1. Marine Pests
  2. Marine pests
  3. Identify
  4. European green shore crab

European green shore crab

​​​​​​​​

European green shore crab (Carcinus maenas)

In Australia

Features: Smooth shell, green or brown with pale orange underside. Shell up to 7cm wide. 5 spines on each side of eyes. Back legs sharp and slightly flattened at tips.
Habitat: Soft sediments, waters up to 60m deep.
Affects: Native species.
Movement: Vessels, and fisheries and aquaculture.


European green shore crab (Carcinus maenas) is an aggressive predator. It outcompetes native species for food and space.

What to look for

Features:

  • green or brown shell with pale orange underside
  • 5 spines on each side of eyes
  • back legs are sharp and slightly flattened at tips
  • no swimming paddles on back legs
  • smooth shell, up to 7cm wide.

 

Where to look

Look in or around:

  • burrows in mud or sand
  • mangroves
  • rocky reefs
  • shore line.

Likely habitats include:

  • hard and soft surfaces
  • shores and shallow waters, up to 60m deep.

Established pest in parts of New South Wales, Victoria, Tasmania and South Australia.

Similar native species

These native species look similar to European green shore crab. They do not need to be reported.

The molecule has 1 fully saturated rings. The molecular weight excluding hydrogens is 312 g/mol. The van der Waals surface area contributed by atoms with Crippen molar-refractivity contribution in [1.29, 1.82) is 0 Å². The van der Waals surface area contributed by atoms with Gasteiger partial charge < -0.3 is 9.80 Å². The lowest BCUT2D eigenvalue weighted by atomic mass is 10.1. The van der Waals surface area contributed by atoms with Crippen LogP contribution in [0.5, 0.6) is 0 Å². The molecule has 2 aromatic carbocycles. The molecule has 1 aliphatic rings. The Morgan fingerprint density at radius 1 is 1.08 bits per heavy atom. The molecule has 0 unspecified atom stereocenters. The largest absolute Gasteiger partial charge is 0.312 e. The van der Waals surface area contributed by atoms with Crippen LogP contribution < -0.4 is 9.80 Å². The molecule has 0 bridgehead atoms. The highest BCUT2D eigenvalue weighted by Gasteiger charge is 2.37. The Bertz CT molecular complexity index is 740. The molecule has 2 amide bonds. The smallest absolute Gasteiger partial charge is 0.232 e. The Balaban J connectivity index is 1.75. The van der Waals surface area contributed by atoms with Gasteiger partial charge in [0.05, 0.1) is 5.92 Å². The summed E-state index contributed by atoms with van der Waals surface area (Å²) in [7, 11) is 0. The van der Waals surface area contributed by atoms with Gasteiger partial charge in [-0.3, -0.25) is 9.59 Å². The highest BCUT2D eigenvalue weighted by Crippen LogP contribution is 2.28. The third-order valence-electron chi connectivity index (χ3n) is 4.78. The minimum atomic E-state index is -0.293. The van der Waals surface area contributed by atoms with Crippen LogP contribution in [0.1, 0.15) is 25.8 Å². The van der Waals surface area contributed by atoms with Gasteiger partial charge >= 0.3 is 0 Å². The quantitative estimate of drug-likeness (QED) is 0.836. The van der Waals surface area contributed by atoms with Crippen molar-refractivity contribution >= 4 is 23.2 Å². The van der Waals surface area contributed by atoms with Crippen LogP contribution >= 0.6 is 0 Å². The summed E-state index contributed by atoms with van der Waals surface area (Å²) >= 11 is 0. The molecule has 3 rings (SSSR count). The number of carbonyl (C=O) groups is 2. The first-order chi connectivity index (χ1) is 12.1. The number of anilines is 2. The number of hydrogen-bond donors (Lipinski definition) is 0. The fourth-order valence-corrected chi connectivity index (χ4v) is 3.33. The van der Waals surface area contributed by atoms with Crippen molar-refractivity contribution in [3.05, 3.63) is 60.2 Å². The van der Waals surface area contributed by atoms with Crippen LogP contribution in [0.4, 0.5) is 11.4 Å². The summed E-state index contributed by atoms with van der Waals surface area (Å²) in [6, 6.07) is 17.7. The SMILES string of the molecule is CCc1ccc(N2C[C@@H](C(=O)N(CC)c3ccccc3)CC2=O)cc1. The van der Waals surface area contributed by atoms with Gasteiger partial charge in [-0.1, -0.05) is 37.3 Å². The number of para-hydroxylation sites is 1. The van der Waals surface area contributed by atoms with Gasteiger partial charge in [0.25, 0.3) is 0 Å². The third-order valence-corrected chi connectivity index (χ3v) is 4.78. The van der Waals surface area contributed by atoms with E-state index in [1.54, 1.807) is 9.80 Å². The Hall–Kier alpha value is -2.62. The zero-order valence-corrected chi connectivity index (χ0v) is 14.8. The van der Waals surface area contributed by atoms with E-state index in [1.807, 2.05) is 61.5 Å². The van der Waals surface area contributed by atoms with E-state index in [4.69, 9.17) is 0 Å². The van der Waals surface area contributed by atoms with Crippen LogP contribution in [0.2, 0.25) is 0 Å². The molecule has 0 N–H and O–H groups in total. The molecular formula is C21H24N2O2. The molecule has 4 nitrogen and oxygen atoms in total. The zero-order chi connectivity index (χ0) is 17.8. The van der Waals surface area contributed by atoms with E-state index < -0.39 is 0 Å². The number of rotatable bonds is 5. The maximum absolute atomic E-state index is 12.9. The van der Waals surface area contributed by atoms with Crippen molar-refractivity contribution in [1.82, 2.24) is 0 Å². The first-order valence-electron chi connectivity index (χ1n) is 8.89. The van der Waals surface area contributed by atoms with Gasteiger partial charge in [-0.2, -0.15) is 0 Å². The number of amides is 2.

Expand all

Sand crab (Ovalipes australiensis)

Features:

  • plain grey shell
  • 2 distinctive purple spots towards rear
  • swimming paddles on back legs
  • shell up to 10cm wide.

Habitat:

  • burrows into sand
  • shores and shallow waters, up to 60m deep.

Known locations include Queensland, New South Wales, Victoria, Tasmania, South Australia, and Western Australia.

Paragrapsus species

Features:

  • yellowish brown shell with dark red spots
  • 3 spines on each side of eyes
  • first walking legs have felt patch on inner side
  • shell up to 4.5cm wide.

Habitat:

  • sheltered areas
  • shores and shallow waters
  • under stones and burrows into mud.

Rough rock crab (Nectocarcinus integrifons)

Features:

  • black pincers
  • fine hairs covering shell
  • no swimming paddles on back legs
  • shell up to 8cm wide.

Habitat:

  • hard and soft surfaces
  • sheltered seagrass beds
  • shores and shallow waters, up to 15m deep.

Known to occur from Fremantle, Western Australian to Port Stephens, New South Wales, and Tasmania.



Report it

See something unusual? Report it. Even if you’re not sure.

If you see something you think is a pest:

  • note the exact location (screenshot your map app or enable photo geotagging on your phone)​
  • take a photo (use something for size reference, like a coin or note)
  • contact your state or territory authority.

Report

Stop the spread of marine pests

Start with these simple steps:

  • Inspect and clean your boat or yacht. Make sure you check hard to reach areas.
  • Treat the hull of your boat or yacht regularly.
  • Clean and dry your fishing and diving gear after every use.

How you can stop the spread of marine pests.

Your location

Check our marine pests map.

The map shows known pests and pests to look for around Australia.